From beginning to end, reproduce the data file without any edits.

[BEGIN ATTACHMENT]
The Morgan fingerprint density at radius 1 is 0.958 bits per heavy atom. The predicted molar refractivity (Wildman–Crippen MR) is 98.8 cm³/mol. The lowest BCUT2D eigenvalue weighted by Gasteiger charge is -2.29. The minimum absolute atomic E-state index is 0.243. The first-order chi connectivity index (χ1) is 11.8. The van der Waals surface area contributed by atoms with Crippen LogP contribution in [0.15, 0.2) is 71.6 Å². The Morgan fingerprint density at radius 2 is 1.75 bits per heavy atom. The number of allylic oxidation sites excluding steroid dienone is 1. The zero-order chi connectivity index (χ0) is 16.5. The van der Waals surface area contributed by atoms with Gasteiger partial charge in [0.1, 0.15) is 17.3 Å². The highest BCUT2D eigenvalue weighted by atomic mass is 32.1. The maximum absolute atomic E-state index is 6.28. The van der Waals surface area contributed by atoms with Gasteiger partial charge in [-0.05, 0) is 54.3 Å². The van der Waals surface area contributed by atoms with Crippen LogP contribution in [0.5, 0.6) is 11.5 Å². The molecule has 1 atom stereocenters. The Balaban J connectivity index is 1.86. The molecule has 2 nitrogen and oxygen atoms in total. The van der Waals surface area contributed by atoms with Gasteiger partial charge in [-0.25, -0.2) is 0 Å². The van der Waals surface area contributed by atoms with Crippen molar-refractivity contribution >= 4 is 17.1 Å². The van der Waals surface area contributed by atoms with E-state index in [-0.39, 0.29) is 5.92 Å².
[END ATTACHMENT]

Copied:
The Morgan fingerprint density at radius 1 is 0.958 bits per heavy atom. The predicted molar refractivity (Wildman–Crippen MR) is 98.8 cm³/mol. The lowest BCUT2D eigenvalue weighted by Gasteiger charge is -2.29. The minimum absolute atomic E-state index is 0.243. The first-order chi connectivity index (χ1) is 11.8. The van der Waals surface area contributed by atoms with Crippen LogP contribution in [0.15, 0.2) is 71.6 Å². The Morgan fingerprint density at radius 2 is 1.75 bits per heavy atom. The number of allylic oxidation sites excluding steroid dienone is 1. The zero-order chi connectivity index (χ0) is 16.5. The van der Waals surface area contributed by atoms with Gasteiger partial charge in [0.1, 0.15) is 17.3 Å². The highest BCUT2D eigenvalue weighted by atomic mass is 32.1. The maximum absolute atomic E-state index is 6.28. The van der Waals surface area contributed by atoms with Gasteiger partial charge in [-0.05, 0) is 54.3 Å². The van der Waals surface area contributed by atoms with Crippen LogP contribution in [0.5, 0.6) is 11.5 Å². The molecule has 1 atom stereocenters. The Balaban J connectivity index is 1.86. The molecule has 2 nitrogen and oxygen atoms in total. The van der Waals surface area contributed by atoms with Gasteiger partial charge in [-0.25, -0.2) is 0 Å². The van der Waals surface area contributed by atoms with Crippen molar-refractivity contribution >= 4 is 17.1 Å². The van der Waals surface area contributed by atoms with E-state index in [-0.39, 0.29) is 5.92 Å².